Statkraft saw three solar projects secure contracts in the RESS auction. Image: Statkraft.

Provisional results for the second auction in Ireland’s Renewable Electricity Support Scheme (RESS) have been published, showing that 1,534.1MW of solar PV was successful – equivalent to 78% of total capacity.

This is in comparison to 414.1MW of onshore wind that was successful in the auction, with the two combined totaling 1,948.2MW of successful bids.

Successful solar projects in RESS 2 include the 100MW Ballymoneen Solar Farm, which RES sold on to Power Capital Renewable Energy last year as part of a 240MW portfolio of Irish solar projects.

RES, meanwhile, confirmed to Solar Power Portal that it hadn’t bid any projects into the RESS auction.

Statkraft secured contracts for one wind project and three solar projects totalling 360MW in the RESS 2 auction. Together, the three solar projects total 322MW, and Statkraft is aiming to have them completed and operational by the end of 2024/early 2025. Solar Power Portal was told by JBM that the 100MW Clonfad asset that was successful in the scheme is now owned by Statkraft, having been initially developed by JBM.

It follows Statkraft securing the largest contract in the RESS 1 auction, with two solar farms totaling 276MWp as well as 57MW of onshore wind.

Donal O’Sullivan, head of development at Statkraft Ireland said: “This is a fantastic result for Statkraft but this auction was hugely challenging for the sector. Market volatility, grid uncertainties and planning delays drove up prices in RESS-2 but these factors can be addressed by looking at what kind of systemic changes can be put in place in the longer term.

“We want to work with the government and policy makers on the levers at their disposal to enable better pricing going forward, such as reform of planning timelines, inflation, and reducing grid costs and uncertainties.”

RESS 2 strike price

The weighted average strike price of the RESS 2 auction was €97.87/MWh (£83.08/MWh), which is higher than the strike price of 2020's RESS 1 auction, which at €74.08/MWh was significantly higher than anywhere else in Europe, according to the Irish Solar Energy Association (ISEA), and over double the prices seen in the UK’s Contracts for Difference (CfD) scheme, with the third round of the CfD seeing prices run as low as £39.65/MWh.

Commenting on today’s auction results, Irish Solar Energy Association CEO Conall Bolger said that while the contracts represent good value to customers as they are 56% cheaper than the average price for electricity, “we must also acknowledge that Irish society is paying more for renewable energy than should be the case.”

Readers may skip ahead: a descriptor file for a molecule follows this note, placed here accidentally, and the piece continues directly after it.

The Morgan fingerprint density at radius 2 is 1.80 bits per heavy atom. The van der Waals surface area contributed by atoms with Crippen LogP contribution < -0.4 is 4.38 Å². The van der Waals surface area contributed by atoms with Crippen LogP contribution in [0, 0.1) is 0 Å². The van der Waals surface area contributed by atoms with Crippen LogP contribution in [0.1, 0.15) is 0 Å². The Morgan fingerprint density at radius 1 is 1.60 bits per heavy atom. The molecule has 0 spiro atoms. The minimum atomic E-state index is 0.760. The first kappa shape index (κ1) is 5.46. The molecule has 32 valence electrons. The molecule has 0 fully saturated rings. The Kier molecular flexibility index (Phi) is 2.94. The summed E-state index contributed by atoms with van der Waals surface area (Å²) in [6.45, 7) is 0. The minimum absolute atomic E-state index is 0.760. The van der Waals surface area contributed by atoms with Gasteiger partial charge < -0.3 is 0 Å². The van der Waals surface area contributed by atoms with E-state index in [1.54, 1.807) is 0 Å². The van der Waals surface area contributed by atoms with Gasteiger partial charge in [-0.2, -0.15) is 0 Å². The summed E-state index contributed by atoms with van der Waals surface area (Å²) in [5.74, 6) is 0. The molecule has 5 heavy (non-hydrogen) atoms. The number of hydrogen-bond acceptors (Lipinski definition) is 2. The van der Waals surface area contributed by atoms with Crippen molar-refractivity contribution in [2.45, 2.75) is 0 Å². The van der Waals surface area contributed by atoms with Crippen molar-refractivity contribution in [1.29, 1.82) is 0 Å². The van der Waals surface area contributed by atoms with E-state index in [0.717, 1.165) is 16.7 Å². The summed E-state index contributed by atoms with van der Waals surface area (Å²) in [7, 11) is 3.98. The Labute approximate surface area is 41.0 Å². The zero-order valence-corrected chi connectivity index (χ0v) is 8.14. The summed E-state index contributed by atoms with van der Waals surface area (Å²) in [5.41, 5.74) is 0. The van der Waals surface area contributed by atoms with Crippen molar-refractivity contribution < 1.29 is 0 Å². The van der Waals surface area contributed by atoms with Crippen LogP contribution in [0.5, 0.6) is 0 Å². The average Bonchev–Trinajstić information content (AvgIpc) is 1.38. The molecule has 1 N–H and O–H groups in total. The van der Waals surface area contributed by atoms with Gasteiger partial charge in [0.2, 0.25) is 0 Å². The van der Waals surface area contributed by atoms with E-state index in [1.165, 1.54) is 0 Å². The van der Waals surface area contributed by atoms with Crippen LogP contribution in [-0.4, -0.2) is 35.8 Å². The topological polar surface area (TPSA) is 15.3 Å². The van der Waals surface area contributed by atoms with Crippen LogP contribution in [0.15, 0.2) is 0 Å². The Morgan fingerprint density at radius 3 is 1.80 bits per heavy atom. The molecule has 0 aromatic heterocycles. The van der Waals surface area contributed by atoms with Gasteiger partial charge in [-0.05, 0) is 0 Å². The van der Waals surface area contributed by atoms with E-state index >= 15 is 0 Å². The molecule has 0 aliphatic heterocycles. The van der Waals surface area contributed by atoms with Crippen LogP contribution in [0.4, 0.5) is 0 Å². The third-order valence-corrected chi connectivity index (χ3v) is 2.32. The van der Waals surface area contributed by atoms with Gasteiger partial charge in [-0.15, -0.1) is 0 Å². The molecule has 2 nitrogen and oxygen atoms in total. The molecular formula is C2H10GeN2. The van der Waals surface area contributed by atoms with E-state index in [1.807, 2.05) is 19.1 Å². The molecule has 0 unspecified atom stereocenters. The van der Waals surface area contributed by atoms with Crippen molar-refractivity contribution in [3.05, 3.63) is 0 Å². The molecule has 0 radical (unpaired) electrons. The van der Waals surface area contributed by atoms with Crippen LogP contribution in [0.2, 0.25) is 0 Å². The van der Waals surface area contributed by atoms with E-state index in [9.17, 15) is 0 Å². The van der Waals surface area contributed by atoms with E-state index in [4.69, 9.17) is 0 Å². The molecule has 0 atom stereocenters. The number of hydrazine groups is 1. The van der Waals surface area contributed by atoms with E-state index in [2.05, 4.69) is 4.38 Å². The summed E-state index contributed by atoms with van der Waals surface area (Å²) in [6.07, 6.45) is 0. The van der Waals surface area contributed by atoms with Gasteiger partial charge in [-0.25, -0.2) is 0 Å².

Bolger said that while some costs, such as the international prices of construction and supplying solar equipment, cannot be avoided, there are “significant elements within our domestic control which are being consistently ignored”.

“The costs associated with connecting to the national grid are way out of line with our closest neighbours and for no good reason. Lack of action to address this will drive up the price of every household’s electricity bills for the foreseeable future,” he said.

Bolger also pointed to the speed at which renewable projects are being connected, which he said in Ireland isn’t “anything approaching a reasonable timeframe”.

“The impact of every delay in a RESS project energising means an increase in construction costs and worse still a delay in the decarbonisation that the project will deliver,” he said.

The RESS auctions are designed to help the country meet its target of reaching 70% renewable energy by 2030, with the first auction accounting for approximately 10% of the capacity needed to meet this goal, with a minimum of four auctions to occur between 2020 and 2025.

Successful and unsuccessful applications

Overall, 153 projects applied to participate in the RESS 2 auction, with 130 qualifying – including 15 community projects. Of the remaining 23, only three didn’t qualify, with 20 projects formally withdrawing.

In total, 80 projects were provisionally successful, while 50 were unsuccessful. Of these successful projects, 66 were solar. However, 970.75MW of solar was unsuccessful as well as 29.05MW of onshore wind.

RESS 1, meanwhile, saw 796MW of solar secure contracts compared to 479MW of wind, smashing the expectations that solar would secure 100-300MW. A total of 114 wind and solar projects applied to participate in the qualification process, with 109 approved to participate. Of these, 82 were provisionally successful.

A full list of winning solar and wind projects can be found here.